The pandemic resulted in an uptick in donations and donors for many nonprofits. Volunteering was another area that saw an upsurge all over the world. And for the past few months, many organizations have been working to keep the momentum of this generosity.
However, in the struggle of staying on the radar of supporters, and while we try to acknowledge that all constituents contribute meaning towards the mission — why is it that donors (or top donors) get the most verbal and written attention?
A common response that I have often heard from my clients and through networking chats are:
“Because they affect the fundraising goal” and “because I would rather have two $5,000-level donors than twenty $500-level donors.”
The pandemic has highlighted a need for us to pause and acknowledge this practice, which is a pre-existing practice. And though I understand where the rationale comes from, it is missing two pieces of insight:
- When you share organization-wide acknowledgment consistently, when you show that all your constituents are important — you begin creating space for capturing right and additional data points. The more relationship-based data points you collect, the more you are making an opportunity to map metrics that can really affect your fundraising goals. Thus, “because they affect the fundraising goal,” might be true today, but it could be different tomorrow.
- When was the last time you reviewed portfolios of your fundraisers? With the right balance of portfolios (aligned with your strategic plan), with supporting technology, and with customized engagement strategies — the overarching scenario is no longer about two $5,000-level donors versus twenty $500-level donors. The question becomes: How do both groups have a fulfilling experience, one in which they connected with your mission?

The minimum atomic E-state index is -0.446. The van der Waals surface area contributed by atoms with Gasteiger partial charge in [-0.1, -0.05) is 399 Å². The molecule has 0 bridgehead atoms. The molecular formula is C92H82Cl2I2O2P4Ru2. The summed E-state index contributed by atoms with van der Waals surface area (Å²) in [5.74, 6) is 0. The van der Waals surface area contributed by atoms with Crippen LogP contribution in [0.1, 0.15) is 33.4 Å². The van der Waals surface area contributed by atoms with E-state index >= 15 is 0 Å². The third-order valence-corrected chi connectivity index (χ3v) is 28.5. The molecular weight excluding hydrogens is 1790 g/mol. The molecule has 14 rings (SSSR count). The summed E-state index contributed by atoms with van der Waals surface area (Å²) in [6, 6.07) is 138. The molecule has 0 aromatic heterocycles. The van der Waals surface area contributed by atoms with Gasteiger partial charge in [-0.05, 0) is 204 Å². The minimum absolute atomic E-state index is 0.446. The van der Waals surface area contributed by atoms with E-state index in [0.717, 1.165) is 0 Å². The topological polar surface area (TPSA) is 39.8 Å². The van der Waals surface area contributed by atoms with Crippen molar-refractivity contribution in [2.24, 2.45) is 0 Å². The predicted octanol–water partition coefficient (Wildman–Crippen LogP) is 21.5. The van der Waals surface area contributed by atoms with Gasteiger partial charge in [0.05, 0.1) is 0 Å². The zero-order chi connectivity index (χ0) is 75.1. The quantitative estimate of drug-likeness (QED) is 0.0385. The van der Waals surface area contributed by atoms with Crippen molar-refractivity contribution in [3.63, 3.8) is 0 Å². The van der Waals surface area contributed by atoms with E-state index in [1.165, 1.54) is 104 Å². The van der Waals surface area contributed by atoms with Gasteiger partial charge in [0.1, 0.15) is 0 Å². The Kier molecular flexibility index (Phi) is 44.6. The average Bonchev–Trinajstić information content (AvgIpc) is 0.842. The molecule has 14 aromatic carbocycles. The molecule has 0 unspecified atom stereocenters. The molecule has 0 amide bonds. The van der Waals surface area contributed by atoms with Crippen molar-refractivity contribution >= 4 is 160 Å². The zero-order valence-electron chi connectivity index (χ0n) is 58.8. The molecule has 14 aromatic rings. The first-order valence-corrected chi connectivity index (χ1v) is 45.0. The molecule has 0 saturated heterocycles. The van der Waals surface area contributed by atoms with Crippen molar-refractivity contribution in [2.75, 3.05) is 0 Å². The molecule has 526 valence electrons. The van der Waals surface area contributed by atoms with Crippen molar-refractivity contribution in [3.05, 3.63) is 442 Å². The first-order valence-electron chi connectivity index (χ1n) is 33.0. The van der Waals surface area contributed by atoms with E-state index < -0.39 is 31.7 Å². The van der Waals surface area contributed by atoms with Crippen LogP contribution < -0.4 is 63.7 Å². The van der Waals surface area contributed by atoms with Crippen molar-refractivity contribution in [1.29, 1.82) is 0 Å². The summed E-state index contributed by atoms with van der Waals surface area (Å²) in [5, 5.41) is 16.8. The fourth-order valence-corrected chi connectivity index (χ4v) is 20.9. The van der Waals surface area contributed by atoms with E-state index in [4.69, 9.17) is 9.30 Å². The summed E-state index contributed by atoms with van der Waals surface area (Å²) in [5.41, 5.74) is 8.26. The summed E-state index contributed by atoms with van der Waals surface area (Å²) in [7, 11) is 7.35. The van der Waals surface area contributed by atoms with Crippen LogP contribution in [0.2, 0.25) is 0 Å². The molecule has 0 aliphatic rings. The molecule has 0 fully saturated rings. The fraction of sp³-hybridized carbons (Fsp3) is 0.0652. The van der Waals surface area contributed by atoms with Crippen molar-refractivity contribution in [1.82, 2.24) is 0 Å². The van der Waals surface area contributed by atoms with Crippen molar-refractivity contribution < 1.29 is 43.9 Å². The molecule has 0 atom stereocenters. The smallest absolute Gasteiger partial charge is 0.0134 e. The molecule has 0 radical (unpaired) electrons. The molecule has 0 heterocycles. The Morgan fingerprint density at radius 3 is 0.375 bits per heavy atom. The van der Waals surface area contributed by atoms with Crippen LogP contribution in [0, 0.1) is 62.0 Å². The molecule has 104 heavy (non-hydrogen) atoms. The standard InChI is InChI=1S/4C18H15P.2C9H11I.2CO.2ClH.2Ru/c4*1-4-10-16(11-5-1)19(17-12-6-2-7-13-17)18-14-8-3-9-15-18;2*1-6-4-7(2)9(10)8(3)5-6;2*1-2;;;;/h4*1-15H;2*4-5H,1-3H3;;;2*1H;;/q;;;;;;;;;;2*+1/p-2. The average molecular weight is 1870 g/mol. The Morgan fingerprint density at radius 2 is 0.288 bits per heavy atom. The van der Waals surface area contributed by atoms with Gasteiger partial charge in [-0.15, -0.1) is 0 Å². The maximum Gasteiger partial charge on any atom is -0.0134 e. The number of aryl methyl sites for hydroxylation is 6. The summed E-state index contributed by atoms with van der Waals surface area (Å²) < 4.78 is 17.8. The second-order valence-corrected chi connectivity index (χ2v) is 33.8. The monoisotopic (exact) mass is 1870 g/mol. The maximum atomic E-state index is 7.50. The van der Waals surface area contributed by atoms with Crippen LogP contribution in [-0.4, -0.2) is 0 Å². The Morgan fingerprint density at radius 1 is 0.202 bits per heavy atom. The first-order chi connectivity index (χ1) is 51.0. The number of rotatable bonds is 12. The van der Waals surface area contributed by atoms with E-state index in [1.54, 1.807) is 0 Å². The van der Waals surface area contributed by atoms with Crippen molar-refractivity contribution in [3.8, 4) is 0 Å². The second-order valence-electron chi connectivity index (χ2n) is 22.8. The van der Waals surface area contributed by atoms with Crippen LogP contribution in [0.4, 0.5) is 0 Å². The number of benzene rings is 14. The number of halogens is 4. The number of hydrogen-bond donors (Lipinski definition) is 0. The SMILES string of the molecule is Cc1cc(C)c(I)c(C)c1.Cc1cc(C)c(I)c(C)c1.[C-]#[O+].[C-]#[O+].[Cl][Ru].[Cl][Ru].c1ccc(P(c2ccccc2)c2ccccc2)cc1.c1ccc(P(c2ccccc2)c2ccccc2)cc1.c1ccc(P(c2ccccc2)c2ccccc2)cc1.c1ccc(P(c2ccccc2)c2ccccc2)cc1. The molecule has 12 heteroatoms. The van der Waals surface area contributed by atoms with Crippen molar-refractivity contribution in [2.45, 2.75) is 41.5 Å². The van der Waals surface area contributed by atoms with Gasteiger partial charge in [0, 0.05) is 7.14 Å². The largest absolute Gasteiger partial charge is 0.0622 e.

So do not hesitate to slow down and think with your team — about how you can involve all your constituents and create a symbiotic partnership among the groups.
Lesson 4: Social injustices exist in the community around us, and we must actively work on them.
The past few months have shown us, sadly and repeatedly, that social injustices continue to exist and have existed in the world around us — be it the fight for racial equity or the heart-breaking injustices against Indigenous children.
But can the outpour of our grief and anger be enough? If we seek to create impactful transformation, we must create a deliberate space in our personal and professional lives to consistently contribute to the work behind such change. The spaces can be a mix of time, money, wisdom, patience, and the flexibility to learn what we all need.
Lesson 5: To achieve equity, we might have to rebuild from scratch — and that is okay.
This point is my favorite on this list — being okay with building from scratch.
Have you watched the show Manifest? The general premise (I promise, no spoilers) revolves around a bunch of people whose flight goes missing — and they suddenly return to Earth five years later. The show is about them figuring out how to continue with and even rebuild their individual lives after returning home from such a harrowing experience.
In our real lives, what this means is that as we continue to learn what equity means (around, for, and to us), we will come across processes that may be salvageable through deliberate tweaks and fixes. But some processes may need to be completely broken apart so that we can build something from the ground up.
I know the idea of this can be anxiety-inducing, especially when:
a) we do not know the exact outcome of the rebuild yet, and
b) we all have timelines and accountabilities in our roles.
But we must understand that it is okay not to know all answers and perhaps to even fail as we are trying to unlearn.
Now that the pandemic has given us a chance to reevaluate so much, I say we fearlessly experiment and rebuild what is needed and fail fast in the process.
Meenakshi (Meena) Das (she/her/hers) is a fundraising analytics consultant. She specializes in designing survey-based research tools and analyzing engagement. Meena appreciates spending her time outside work as a mentor to immigrants and as pro bono research advisor to small shops. Her two recent favorite projects are working on making data-based research tools more DEIA (Diversity, Equity, Inclusion, and Accessibility) compliant and designing the second season of her podcast “Being and Unbeing an Immigrant” where she wants to bring together the families of immigrants left behind in the home country. Connect with Meena on LinkedIn.